In March 2014, Florida Attorney General Pam Bondi wrote a letter to the Centers for Medicare & Medicaid Services (CMS) urging the agency to continue reimbursing high-priced drug tests, even as one laboratory was being investigated for fraud tied to unnecessary testing, according to The Palm Beach Post.
In the letter, Bondi told CMS Administrator Marilyn Tavenner that "confirmatory testing" was critical in combating a "life-threatening" false-negative result from standard drug testing methods. However, documents show that two years prior, Bondi's office was alerted of a fraud scheme involving San Diego-based Millennium Health, and under the direction of the Attorney General's Office, the state's Medicaid Fraud Control Unit began working with federal prosecutors to investigate the suspicious claims. In October, Millennium agreed to pay $256 million to resolve allegations that it billed for unnecessary confirmatory drug tests, although the laboratory is still facing legal backlash from Humana.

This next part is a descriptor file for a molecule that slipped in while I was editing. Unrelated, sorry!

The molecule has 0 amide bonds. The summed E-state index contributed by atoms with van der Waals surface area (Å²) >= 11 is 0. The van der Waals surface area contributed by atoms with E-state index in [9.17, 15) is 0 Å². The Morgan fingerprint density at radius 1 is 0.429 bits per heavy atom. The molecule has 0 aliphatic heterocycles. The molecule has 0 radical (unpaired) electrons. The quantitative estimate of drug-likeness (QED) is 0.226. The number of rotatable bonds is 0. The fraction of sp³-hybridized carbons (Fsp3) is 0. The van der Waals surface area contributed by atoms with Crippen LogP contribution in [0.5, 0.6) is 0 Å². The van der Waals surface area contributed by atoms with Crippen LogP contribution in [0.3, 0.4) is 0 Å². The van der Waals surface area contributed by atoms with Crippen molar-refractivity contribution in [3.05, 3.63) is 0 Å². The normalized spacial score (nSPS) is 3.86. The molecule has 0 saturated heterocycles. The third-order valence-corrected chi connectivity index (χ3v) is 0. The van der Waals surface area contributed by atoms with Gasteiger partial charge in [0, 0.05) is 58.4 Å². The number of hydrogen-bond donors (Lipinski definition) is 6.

Bondi told the Palm Beach Post that at the time she sent the letter, "the investigation had not risen to the level of my attention," and acknowledged that the letter should not have been sent.
But as the newspaper reveals, Bondi's letter to CMS echoed Millennium's marketing language, including misleading statistics about the reliability of "pee-in-a-cup" drug testing and antidepressant use among expectant mothers. Records show Millennium donated $67,500 to the Republican Party of Florida, which helped fund Bondi's campaign. In 2010, Millennium paid $312,000 to fund a statewide database to track opioid prescribing, a key element of Bondi's campaign at the time.
Drug testing has been called a "provider money spigot" because of the high frequency of expensive and often unnecessary drug testing. In general, lab services have caught the eye of the Office of Inspector General, particularly the relationship between laboratories and physicians.
To learn more:
- read the Palm Beach Post article